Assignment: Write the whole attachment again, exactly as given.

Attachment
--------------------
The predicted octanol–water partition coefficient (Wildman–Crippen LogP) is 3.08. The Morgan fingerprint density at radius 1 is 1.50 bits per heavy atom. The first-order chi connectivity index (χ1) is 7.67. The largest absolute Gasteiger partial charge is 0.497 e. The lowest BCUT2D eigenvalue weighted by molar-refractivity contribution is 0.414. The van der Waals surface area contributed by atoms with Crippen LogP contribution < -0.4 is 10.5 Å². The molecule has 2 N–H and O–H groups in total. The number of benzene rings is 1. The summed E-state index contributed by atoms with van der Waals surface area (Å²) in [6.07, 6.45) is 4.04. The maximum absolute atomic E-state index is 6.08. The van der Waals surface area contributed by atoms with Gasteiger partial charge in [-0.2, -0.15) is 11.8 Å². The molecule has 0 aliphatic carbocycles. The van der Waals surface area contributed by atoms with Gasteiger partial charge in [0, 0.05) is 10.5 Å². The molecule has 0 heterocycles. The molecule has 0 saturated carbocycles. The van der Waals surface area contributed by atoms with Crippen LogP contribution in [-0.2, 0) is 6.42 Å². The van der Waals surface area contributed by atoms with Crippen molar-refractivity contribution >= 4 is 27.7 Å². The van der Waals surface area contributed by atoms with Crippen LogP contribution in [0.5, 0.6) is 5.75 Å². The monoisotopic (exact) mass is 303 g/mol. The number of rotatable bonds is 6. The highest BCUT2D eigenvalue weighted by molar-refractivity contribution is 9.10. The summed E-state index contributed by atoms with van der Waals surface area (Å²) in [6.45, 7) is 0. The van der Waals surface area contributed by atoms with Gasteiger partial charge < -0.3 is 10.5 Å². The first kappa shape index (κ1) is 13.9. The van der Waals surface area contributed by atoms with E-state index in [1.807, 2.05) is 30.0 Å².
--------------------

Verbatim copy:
The predicted octanol–water partition coefficient (Wildman–Crippen LogP) is 3.08. The Morgan fingerprint density at radius 1 is 1.50 bits per heavy atom. The first-order chi connectivity index (χ1) is 7.67. The largest absolute Gasteiger partial charge is 0.497 e. The lowest BCUT2D eigenvalue weighted by molar-refractivity contribution is 0.414. The van der Waals surface area contributed by atoms with Crippen LogP contribution < -0.4 is 10.5 Å². The molecule has 2 N–H and O–H groups in total. The number of benzene rings is 1. The summed E-state index contributed by atoms with van der Waals surface area (Å²) in [6.07, 6.45) is 4.04. The maximum absolute atomic E-state index is 6.08. The van der Waals surface area contributed by atoms with Gasteiger partial charge in [-0.2, -0.15) is 11.8 Å². The molecule has 0 aliphatic carbocycles. The van der Waals surface area contributed by atoms with Gasteiger partial charge in [0, 0.05) is 10.5 Å². The molecule has 0 heterocycles. The molecule has 0 saturated carbocycles. The van der Waals surface area contributed by atoms with Crippen LogP contribution in [-0.2, 0) is 6.42 Å². The van der Waals surface area contributed by atoms with Crippen molar-refractivity contribution >= 4 is 27.7 Å². The van der Waals surface area contributed by atoms with Crippen LogP contribution in [0.5, 0.6) is 5.75 Å². The monoisotopic (exact) mass is 303 g/mol. The number of rotatable bonds is 6. The highest BCUT2D eigenvalue weighted by molar-refractivity contribution is 9.10. The summed E-state index contributed by atoms with van der Waals surface area (Å²) in [6.45, 7) is 0. The van der Waals surface area contributed by atoms with Gasteiger partial charge < -0.3 is 10.5 Å². The first kappa shape index (κ1) is 13.9. The van der Waals surface area contributed by atoms with E-state index in [1.807, 2.05) is 30.0 Å².